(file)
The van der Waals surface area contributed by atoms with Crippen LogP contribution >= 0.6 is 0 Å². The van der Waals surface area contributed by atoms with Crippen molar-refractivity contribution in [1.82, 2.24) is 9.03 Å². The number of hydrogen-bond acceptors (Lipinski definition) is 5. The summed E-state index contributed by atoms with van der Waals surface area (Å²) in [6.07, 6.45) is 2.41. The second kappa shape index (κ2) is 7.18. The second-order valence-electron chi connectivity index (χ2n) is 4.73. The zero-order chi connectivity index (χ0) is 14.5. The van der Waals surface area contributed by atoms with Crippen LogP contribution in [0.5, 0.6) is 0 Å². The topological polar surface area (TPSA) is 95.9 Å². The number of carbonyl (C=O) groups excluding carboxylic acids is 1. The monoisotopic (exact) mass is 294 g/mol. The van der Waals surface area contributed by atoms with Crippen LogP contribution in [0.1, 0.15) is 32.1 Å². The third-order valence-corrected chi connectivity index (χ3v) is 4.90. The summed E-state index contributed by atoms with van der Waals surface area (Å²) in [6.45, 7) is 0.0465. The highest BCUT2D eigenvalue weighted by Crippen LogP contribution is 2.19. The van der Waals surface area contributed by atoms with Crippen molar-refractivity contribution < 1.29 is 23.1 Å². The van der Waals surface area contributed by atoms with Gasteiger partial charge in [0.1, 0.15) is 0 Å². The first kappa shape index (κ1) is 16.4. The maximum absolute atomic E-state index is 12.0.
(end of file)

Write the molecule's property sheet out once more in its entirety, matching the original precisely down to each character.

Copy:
The van der Waals surface area contributed by atoms with Crippen LogP contribution >= 0.6 is 0 Å². The van der Waals surface area contributed by atoms with Crippen molar-refractivity contribution in [1.82, 2.24) is 9.03 Å². The number of hydrogen-bond acceptors (Lipinski definition) is 5. The summed E-state index contributed by atoms with van der Waals surface area (Å²) in [6.07, 6.45) is 2.41. The second kappa shape index (κ2) is 7.18. The second-order valence-electron chi connectivity index (χ2n) is 4.73. The zero-order chi connectivity index (χ0) is 14.5. The van der Waals surface area contributed by atoms with Crippen LogP contribution in [0.5, 0.6) is 0 Å². The topological polar surface area (TPSA) is 95.9 Å². The number of carbonyl (C=O) groups excluding carboxylic acids is 1. The monoisotopic (exact) mass is 294 g/mol. The van der Waals surface area contributed by atoms with Crippen LogP contribution in [0.1, 0.15) is 32.1 Å². The third-order valence-corrected chi connectivity index (χ3v) is 4.90. The summed E-state index contributed by atoms with van der Waals surface area (Å²) in [6.45, 7) is 0.0465. The highest BCUT2D eigenvalue weighted by Crippen LogP contribution is 2.19. The van der Waals surface area contributed by atoms with Crippen molar-refractivity contribution < 1.29 is 23.1 Å². The van der Waals surface area contributed by atoms with Gasteiger partial charge in [0.1, 0.15) is 0 Å². The first kappa shape index (κ1) is 16.4. The maximum absolute atomic E-state index is 12.0.